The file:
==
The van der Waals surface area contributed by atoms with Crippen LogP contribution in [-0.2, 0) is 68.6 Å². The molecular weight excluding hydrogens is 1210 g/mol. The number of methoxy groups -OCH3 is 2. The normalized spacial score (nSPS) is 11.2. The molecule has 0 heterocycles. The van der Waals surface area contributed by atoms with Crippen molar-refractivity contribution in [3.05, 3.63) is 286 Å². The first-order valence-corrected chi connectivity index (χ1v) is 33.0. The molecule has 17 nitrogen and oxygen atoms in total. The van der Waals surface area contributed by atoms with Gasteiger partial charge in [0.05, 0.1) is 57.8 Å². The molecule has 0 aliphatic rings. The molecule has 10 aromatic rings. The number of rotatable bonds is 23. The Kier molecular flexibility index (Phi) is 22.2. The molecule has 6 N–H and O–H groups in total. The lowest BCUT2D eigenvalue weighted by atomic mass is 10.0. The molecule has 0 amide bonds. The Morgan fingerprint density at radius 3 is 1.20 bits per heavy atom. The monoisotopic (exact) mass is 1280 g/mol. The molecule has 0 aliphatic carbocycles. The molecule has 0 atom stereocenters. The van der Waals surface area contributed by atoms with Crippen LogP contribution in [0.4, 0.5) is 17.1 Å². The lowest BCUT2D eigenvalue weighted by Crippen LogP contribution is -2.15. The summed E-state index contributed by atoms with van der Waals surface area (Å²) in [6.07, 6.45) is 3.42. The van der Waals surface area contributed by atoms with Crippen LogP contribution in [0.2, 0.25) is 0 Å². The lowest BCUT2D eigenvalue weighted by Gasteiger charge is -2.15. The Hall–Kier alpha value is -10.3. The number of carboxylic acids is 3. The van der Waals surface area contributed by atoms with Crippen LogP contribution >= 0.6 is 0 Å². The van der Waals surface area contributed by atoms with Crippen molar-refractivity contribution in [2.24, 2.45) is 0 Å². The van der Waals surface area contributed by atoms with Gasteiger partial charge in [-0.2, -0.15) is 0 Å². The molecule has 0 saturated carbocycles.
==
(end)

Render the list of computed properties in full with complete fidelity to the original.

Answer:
The van der Waals surface area contributed by atoms with Crippen LogP contribution in [-0.2, 0) is 68.6 Å². The molecular weight excluding hydrogens is 1210 g/mol. The number of methoxy groups -OCH3 is 2. The normalized spacial score (nSPS) is 11.2. The molecule has 0 heterocycles. The van der Waals surface area contributed by atoms with Crippen molar-refractivity contribution in [3.05, 3.63) is 286 Å². The first-order valence-corrected chi connectivity index (χ1v) is 33.0. The molecule has 17 nitrogen and oxygen atoms in total. The van der Waals surface area contributed by atoms with Gasteiger partial charge in [0.05, 0.1) is 57.8 Å². The molecule has 0 aliphatic rings. The molecule has 10 aromatic rings. The number of rotatable bonds is 23. The Kier molecular flexibility index (Phi) is 22.2. The molecule has 6 N–H and O–H groups in total. The lowest BCUT2D eigenvalue weighted by atomic mass is 10.0. The molecule has 0 amide bonds. The Morgan fingerprint density at radius 3 is 1.20 bits per heavy atom. The monoisotopic (exact) mass is 1280 g/mol. The molecule has 0 aliphatic carbocycles. The molecule has 0 atom stereocenters. The van der Waals surface area contributed by atoms with Crippen LogP contribution in [0.4, 0.5) is 17.1 Å². The lowest BCUT2D eigenvalue weighted by Crippen LogP contribution is -2.15. The summed E-state index contributed by atoms with van der Waals surface area (Å²) in [6.07, 6.45) is 3.42. The van der Waals surface area contributed by atoms with Crippen LogP contribution in [0.2, 0.25) is 0 Å². The lowest BCUT2D eigenvalue weighted by Gasteiger charge is -2.15. The Hall–Kier alpha value is -10.3. The number of carboxylic acids is 3. The van der Waals surface area contributed by atoms with Crippen LogP contribution >= 0.6 is 0 Å². The van der Waals surface area contributed by atoms with Crippen molar-refractivity contribution in [2.24, 2.45) is 0 Å². The van der Waals surface area contributed by atoms with Gasteiger partial charge in [-0.2, -0.15) is 0 Å². The molecule has 0 saturated carbocycles.